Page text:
Reuben's Home Inspection Blog


Why the relief valve at the water heater is leaking, and what to do about it

Leaking T&P relief valveWhen a temperature and pressure  (T&P) relief valve at a water heater leaks, it's usually a simple fix; just replace the valve.   These valves cost less than $15, and replacing the valve is a very basic job - just drain some water out of the water heater, remove the discharge tube, and replace the valve.  No big deal.

Unless it starts leaking again.

If a recently replaced T&P relief valve starts leaking again, it probably means that the relief valve is only doing it's job; it relieving excess pressure in the water heater.  When this happens, the fix gets a little bit more involved.  I'll explain.

When a water heater heats up the water in the tank, the water expands.  When this happens, the water typically ends up expanding back out the cold water inlet, all the way back to the water supply coming in to the house.  The municipal water supply for the house acts as a gigantic expansion tank... and nobody notices.  This is illustrated in the diagram below.

Natural expansion

What would happen if a one-way valve, or check valve, was installed on the water supply piping for the house?  The water wouldn't have anywhere to go.  As the water heater heats the water, it expands, which builds up pressure in what is now essentially a closed system.  When the pressure builds up enough, the T&P relief valve on the water heater just does it's job and relieves the excess pressure by leaking a little water.

Pressure regulator prevents expansion

In Minnesota, it's rare for a check valve to be installed on the water supply line for the house, but it's fairly common to have a pressure regulator installed.  When the pressure from the water supply coming in to a house is too high, a pressure regulator needs to be installed on the water main, to prevent damage to the plumbing components in the house.  The problem that these regulators can create is that they will act as a check valve; they'll allow water in to the home, but they won't allow water back out.  This creates what is called a 'closed system'.

When this happens, the T&P relief valve for the water heater can leak.  This doesn't happen every time a pressure reducing valve is installed, but there may be other problems that show up in the house, such as the toilet fill valves randomly re-filling toilets, or faucets chronically dripping.

The Fix  When a closed system exists on the water distribution piping in a home, an expansion tank needs to be installed somewhere on the plumbing system.  This is a fairly simple and straightforward fix; an expansion tank will give the water somewhere to go when it expands, and the T&P relief valve on the water heater will stop causing problems.

Expansion tank installed

This rule also applies to hot water heating systems; when a boiler heats the water in a hydronic heating system, the expansion tank allows for the water to expand without the pressure relief valve leaking.  If the pressure relief valve on a boiler system chronically leaks, even after replacement, it probably means there is a problem with the expansion tank.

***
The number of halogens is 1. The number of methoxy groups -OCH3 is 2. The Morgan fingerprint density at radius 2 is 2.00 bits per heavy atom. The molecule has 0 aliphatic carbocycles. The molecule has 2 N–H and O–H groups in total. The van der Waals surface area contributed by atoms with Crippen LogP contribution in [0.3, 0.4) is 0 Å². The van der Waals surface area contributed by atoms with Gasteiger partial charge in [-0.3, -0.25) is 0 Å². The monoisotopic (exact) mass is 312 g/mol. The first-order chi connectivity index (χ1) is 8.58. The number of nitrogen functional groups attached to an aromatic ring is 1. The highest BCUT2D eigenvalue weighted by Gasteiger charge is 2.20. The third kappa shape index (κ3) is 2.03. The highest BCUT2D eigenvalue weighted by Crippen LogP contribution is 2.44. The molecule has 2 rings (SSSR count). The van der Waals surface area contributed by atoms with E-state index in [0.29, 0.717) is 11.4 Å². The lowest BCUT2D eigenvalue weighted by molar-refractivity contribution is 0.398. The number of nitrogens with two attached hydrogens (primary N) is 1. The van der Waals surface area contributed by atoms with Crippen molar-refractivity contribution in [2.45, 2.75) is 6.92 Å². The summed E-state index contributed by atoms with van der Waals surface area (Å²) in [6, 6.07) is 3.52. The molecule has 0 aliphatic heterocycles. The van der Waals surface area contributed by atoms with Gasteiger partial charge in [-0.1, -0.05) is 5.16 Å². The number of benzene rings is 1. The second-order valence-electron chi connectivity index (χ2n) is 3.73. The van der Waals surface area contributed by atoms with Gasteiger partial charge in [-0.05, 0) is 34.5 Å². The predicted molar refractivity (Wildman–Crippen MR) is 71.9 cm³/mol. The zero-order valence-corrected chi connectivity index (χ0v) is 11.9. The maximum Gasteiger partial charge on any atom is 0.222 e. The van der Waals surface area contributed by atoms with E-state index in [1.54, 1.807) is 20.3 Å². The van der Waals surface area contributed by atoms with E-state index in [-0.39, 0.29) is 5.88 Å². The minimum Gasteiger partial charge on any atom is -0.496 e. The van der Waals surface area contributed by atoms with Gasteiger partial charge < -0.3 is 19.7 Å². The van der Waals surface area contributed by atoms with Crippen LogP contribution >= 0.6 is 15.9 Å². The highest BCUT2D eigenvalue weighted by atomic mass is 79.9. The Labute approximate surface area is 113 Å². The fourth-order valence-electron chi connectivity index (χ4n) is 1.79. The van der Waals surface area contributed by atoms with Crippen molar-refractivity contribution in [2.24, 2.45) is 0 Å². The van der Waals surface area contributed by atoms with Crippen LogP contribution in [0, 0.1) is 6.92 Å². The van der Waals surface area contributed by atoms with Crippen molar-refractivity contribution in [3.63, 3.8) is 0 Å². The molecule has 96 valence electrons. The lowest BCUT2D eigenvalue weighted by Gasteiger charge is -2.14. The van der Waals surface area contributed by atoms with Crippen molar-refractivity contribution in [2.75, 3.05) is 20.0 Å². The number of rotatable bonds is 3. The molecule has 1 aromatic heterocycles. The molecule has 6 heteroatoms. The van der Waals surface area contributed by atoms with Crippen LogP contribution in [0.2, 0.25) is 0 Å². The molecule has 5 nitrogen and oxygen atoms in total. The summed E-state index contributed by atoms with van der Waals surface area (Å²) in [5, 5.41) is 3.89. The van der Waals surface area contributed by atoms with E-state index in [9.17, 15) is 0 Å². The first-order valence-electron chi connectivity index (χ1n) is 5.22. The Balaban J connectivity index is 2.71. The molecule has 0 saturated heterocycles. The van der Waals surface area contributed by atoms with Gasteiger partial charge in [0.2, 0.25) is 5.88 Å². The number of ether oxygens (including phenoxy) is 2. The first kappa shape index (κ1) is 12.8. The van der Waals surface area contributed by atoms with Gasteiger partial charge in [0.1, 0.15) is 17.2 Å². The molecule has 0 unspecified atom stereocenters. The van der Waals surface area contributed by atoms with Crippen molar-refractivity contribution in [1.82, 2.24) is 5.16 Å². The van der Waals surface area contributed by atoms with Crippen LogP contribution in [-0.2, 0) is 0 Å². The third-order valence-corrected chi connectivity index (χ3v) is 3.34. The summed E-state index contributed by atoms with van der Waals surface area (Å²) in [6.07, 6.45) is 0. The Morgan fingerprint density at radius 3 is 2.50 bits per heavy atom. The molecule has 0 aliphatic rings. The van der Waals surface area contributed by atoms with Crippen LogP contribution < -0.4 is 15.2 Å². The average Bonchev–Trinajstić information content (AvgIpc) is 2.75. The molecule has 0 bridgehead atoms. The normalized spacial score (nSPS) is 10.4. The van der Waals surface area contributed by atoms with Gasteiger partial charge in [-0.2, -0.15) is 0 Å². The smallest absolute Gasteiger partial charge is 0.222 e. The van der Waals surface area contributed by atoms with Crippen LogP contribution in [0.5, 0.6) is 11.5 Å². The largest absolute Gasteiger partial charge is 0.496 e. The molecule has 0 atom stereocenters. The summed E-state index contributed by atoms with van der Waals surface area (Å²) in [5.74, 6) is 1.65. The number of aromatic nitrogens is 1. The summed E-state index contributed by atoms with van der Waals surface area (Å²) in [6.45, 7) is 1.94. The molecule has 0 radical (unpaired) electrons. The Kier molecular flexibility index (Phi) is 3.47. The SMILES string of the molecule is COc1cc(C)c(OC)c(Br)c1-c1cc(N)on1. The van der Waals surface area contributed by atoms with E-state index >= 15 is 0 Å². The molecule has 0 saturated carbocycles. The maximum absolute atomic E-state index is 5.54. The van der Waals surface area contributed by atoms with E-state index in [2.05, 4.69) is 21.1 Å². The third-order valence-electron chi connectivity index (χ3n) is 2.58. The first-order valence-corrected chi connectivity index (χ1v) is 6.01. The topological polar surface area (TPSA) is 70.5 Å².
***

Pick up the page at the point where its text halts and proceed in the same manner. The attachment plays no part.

Reuben Saltzman, Structure Tech Home Inspections


Comment balloon 35 commentsReuben Saltzman • January 24 2012 05:54AM


Reuben. good info on the relief valve, I had to replace mine that was just worn out from old age.

Posted by David Popoff, Realtor®,SRS, Green ~ Fairfield County, Ct (DMK Real Estate ) over 7 years ago

Very rarely do I see expansion tanks installed on water heaters. 

Posted by James Quarello, Connecticut Home Inspector (JRV Home Inspection Services, LLC) over 7 years ago

David - hopefully it didn't start leaking again, right?

James - me neither, although I do find quite a few leaking relief valves when pressure regulators are installed.  In those cases, I usually have a long paragraph in my report trying to briefly explain a 'closed system'.  I plan to start linking to this blog post from now on :)

Posted by Reuben Saltzman, Delivering the Unbiased Truth. (Structure Tech Home Inspections) over 7 years ago

Reuben: I knew the expansion tank was important, but couldn't explain it. I have seen a lot of tanks in older homes in Bucks and Philadelphia. Thanks for a great explanation. 

Posted by Anne M. Costello (Weidel Realtors) over 7 years ago

You mean I've been heating my yard!?  Who knew hot water expands!

Actually, expansion tanks are required here now.  And it's not a surprise.  And for what they are used, they should last a good long time.

Posted by Jay Markanich, Home Inspector - servicing all Northern Virginia (Jay Markanich Real Estate Inspections, LLC) over 7 years ago

Reuben good explanation, this is a situation I could run into, and now I feel more informed.

Posted by Jennifer Fivelsdal, Mid Hudson Valley real estate connection ( JFIVE Home Realty LLC | 845-758-6842|162 Deer Run Rd Red Hook NY 12571) over 7 years ago

Thank you for the information. I will bookmark this post and share with others.

Posted by Gita Bantwal, REALTOR,ABR,CRS,SRES,GRI - Bucks County & Philadel (RE/MAX Centre Realtors) over 7 years ago

This was a great set of info, the pictures definitely helped me to get an understanding of what is going on in with your explanation.

Posted by Morgan Evans, LICENSED REAL ESTATE SALESPERSON (Douglas Elliman Real Estate) over 7 years ago

The illustration and explanation helps. Not sure how many homeowner knows about this information but certainly is useful.

Posted by Mike Yeo (3:16 team REALTY) over 7 years ago

Reuben, great explanation! Your visuals diagrammed it very well. Thanks.

Posted by Michael Setunsky, Your Commercial Real Estate Link to Northern VA over 7 years ago

Reuben, Your timing is perfect.  Our relief valve has been doing exactly what you describe on an intermittent basis and the recommended fix was an expansion tank.

Posted by Liz and Bill Spear, RE/MAX Elite Warren County OH (Cincinnati/Dayton) (RE/MAX Elite 513.520.5305 over 7 years ago

Hi Rueben,

I have found that if the T&P valve leaked and was replaced then it leaked again, then the water temp. is probably set way too high. Did you check this out?

You don't need this kind of trouble when they should never leak in the first place. But things happen.

Best, Clint McKie


Posted by Clint Mckie, Desert Sun Home, Comm. Inspection 1-575-706-5586 (Desert Sun Home, commercial Inspections) over 7 years ago

Great information again, Reuben! I can't wait to see how this is explained at my next home inspection--I'm sure your explanation is better!

Posted by Peggy Chirico, REALTOR® 860-748-8900, Hartford & Tolland County Real Estate (Prudential CT Realty) over 7 years ago

Thanks for the information Rueben. Always good to expand knowledge on main home components.